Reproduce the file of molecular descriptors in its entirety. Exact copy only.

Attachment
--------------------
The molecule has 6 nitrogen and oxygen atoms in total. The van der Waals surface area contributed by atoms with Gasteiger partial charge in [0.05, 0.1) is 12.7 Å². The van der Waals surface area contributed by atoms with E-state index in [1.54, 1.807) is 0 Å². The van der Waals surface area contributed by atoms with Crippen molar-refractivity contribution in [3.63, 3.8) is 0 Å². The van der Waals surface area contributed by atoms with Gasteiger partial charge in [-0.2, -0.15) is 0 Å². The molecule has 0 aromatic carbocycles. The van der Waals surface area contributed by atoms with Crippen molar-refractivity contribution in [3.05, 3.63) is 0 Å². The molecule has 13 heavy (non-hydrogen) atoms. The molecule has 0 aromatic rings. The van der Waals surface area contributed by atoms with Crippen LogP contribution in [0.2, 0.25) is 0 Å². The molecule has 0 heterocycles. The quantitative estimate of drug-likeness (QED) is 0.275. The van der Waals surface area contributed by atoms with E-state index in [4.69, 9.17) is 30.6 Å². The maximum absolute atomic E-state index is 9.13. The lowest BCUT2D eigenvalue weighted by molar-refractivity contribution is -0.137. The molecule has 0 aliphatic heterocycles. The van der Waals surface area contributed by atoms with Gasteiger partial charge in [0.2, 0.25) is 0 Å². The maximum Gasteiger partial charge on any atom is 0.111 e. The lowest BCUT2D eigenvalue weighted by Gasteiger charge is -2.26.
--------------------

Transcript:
The molecule has 6 nitrogen and oxygen atoms in total. The van der Waals surface area contributed by atoms with Gasteiger partial charge in [0.05, 0.1) is 12.7 Å². The van der Waals surface area contributed by atoms with E-state index in [1.54, 1.807) is 0 Å². The van der Waals surface area contributed by atoms with Crippen molar-refractivity contribution in [3.63, 3.8) is 0 Å². The van der Waals surface area contributed by atoms with Gasteiger partial charge in [-0.2, -0.15) is 0 Å². The molecule has 0 aromatic carbocycles. The van der Waals surface area contributed by atoms with Crippen molar-refractivity contribution in [3.05, 3.63) is 0 Å². The molecule has 13 heavy (non-hydrogen) atoms. The molecule has 0 aromatic rings. The van der Waals surface area contributed by atoms with Crippen LogP contribution in [0.2, 0.25) is 0 Å². The molecule has 0 heterocycles. The quantitative estimate of drug-likeness (QED) is 0.275. The van der Waals surface area contributed by atoms with E-state index in [4.69, 9.17) is 30.6 Å². The maximum absolute atomic E-state index is 9.13. The lowest BCUT2D eigenvalue weighted by molar-refractivity contribution is -0.137. The molecule has 0 aliphatic heterocycles. The van der Waals surface area contributed by atoms with Gasteiger partial charge in [0.2, 0.25) is 0 Å². The maximum Gasteiger partial charge on any atom is 0.111 e. The lowest BCUT2D eigenvalue weighted by Gasteiger charge is -2.26.